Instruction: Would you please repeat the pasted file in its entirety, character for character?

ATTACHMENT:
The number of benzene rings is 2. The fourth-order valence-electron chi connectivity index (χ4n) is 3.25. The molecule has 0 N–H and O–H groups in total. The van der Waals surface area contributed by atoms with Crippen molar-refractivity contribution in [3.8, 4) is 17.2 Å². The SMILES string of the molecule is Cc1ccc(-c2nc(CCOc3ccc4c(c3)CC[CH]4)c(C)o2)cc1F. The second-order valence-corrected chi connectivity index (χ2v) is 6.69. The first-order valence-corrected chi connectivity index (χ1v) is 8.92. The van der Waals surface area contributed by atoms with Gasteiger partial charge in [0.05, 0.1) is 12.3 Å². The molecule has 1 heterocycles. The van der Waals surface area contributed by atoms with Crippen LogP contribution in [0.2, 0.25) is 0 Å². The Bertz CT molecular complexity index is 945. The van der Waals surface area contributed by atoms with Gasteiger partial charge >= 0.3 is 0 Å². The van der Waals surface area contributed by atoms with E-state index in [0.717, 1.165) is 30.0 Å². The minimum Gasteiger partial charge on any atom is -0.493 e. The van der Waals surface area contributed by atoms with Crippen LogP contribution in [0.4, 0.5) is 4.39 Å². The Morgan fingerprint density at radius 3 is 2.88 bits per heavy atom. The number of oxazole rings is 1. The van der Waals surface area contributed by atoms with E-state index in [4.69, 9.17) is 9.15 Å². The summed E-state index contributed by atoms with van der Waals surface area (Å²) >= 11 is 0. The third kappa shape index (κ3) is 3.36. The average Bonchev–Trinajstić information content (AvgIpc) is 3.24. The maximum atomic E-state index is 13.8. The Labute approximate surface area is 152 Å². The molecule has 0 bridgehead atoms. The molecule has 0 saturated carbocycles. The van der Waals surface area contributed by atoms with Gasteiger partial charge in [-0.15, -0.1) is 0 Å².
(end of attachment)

The number of benzene rings is 2. The fourth-order valence-electron chi connectivity index (χ4n) is 3.25. The molecule has 0 N–H and O–H groups in total. The van der Waals surface area contributed by atoms with Crippen molar-refractivity contribution in [3.8, 4) is 17.2 Å². The SMILES string of the molecule is Cc1ccc(-c2nc(CCOc3ccc4c(c3)CC[CH]4)c(C)o2)cc1F. The second-order valence-corrected chi connectivity index (χ2v) is 6.69. The first-order valence-corrected chi connectivity index (χ1v) is 8.92. The van der Waals surface area contributed by atoms with Gasteiger partial charge in [0.05, 0.1) is 12.3 Å². The molecule has 1 heterocycles. The van der Waals surface area contributed by atoms with Crippen LogP contribution in [0.2, 0.25) is 0 Å². The Bertz CT molecular complexity index is 945. The van der Waals surface area contributed by atoms with Gasteiger partial charge >= 0.3 is 0 Å². The van der Waals surface area contributed by atoms with E-state index in [0.717, 1.165) is 30.0 Å². The minimum Gasteiger partial charge on any atom is -0.493 e. The van der Waals surface area contributed by atoms with Crippen LogP contribution in [0.4, 0.5) is 4.39 Å². The Morgan fingerprint density at radius 3 is 2.88 bits per heavy atom. The number of oxazole rings is 1. The van der Waals surface area contributed by atoms with E-state index in [4.69, 9.17) is 9.15 Å². The summed E-state index contributed by atoms with van der Waals surface area (Å²) >= 11 is 0. The third kappa shape index (κ3) is 3.36. The average Bonchev–Trinajstić information content (AvgIpc) is 3.24. The maximum atomic E-state index is 13.8. The Labute approximate surface area is 152 Å². The molecule has 0 bridgehead atoms. The molecule has 0 saturated carbocycles. The van der Waals surface area contributed by atoms with Gasteiger partial charge in [-0.15, -0.1) is 0 Å².